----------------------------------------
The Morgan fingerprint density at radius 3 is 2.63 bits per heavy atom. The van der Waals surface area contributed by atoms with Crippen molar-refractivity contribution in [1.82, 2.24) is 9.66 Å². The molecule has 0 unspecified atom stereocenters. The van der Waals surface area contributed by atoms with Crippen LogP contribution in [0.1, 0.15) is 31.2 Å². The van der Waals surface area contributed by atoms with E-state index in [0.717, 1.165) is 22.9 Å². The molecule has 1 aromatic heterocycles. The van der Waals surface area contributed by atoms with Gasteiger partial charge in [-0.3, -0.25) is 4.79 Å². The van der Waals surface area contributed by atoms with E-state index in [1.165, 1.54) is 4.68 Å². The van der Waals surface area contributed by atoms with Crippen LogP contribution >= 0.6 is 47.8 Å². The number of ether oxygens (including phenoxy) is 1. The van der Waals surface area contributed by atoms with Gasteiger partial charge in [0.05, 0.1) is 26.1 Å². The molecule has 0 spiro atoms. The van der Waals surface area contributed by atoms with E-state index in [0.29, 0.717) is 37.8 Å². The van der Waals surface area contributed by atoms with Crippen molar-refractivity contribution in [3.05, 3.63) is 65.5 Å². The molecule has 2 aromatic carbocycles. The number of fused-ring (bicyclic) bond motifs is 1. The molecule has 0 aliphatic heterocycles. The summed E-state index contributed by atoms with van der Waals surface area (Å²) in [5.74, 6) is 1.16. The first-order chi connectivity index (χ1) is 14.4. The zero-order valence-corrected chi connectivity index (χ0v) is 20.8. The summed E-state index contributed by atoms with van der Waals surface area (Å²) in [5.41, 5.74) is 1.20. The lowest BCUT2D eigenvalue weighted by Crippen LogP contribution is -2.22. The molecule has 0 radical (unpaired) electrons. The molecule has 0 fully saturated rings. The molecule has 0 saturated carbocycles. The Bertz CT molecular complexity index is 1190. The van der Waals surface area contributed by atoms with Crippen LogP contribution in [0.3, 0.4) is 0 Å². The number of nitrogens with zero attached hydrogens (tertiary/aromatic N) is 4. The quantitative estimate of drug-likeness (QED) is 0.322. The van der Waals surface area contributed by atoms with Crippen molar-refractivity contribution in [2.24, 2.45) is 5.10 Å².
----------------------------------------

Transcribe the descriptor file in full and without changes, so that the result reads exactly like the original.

The Morgan fingerprint density at radius 3 is 2.63 bits per heavy atom. The van der Waals surface area contributed by atoms with Crippen molar-refractivity contribution in [1.82, 2.24) is 9.66 Å². The molecule has 0 unspecified atom stereocenters. The van der Waals surface area contributed by atoms with Crippen LogP contribution in [0.1, 0.15) is 31.2 Å². The van der Waals surface area contributed by atoms with E-state index in [0.717, 1.165) is 22.9 Å². The molecule has 1 aromatic heterocycles. The van der Waals surface area contributed by atoms with Gasteiger partial charge in [-0.3, -0.25) is 4.79 Å². The van der Waals surface area contributed by atoms with E-state index in [1.165, 1.54) is 4.68 Å². The van der Waals surface area contributed by atoms with Crippen LogP contribution >= 0.6 is 47.8 Å². The number of ether oxygens (including phenoxy) is 1. The van der Waals surface area contributed by atoms with Gasteiger partial charge in [0.05, 0.1) is 26.1 Å². The molecule has 0 spiro atoms. The van der Waals surface area contributed by atoms with E-state index in [0.29, 0.717) is 37.8 Å². The van der Waals surface area contributed by atoms with Crippen molar-refractivity contribution in [3.05, 3.63) is 65.5 Å². The molecule has 2 aromatic carbocycles. The number of fused-ring (bicyclic) bond motifs is 1. The molecule has 0 aliphatic heterocycles. The summed E-state index contributed by atoms with van der Waals surface area (Å²) in [5.74, 6) is 1.16. The first-order chi connectivity index (χ1) is 14.4. The zero-order valence-corrected chi connectivity index (χ0v) is 20.8. The summed E-state index contributed by atoms with van der Waals surface area (Å²) in [5.41, 5.74) is 1.20. The lowest BCUT2D eigenvalue weighted by Crippen LogP contribution is -2.22. The molecule has 0 radical (unpaired) electrons. The molecule has 0 fully saturated rings. The molecule has 0 saturated carbocycles. The Bertz CT molecular complexity index is 1190. The van der Waals surface area contributed by atoms with Crippen LogP contribution in [0.3, 0.4) is 0 Å². The number of nitrogens with zero attached hydrogens (tertiary/aromatic N) is 4. The quantitative estimate of drug-likeness (QED) is 0.322. The van der Waals surface area contributed by atoms with Crippen molar-refractivity contribution in [2.24, 2.45) is 5.10 Å².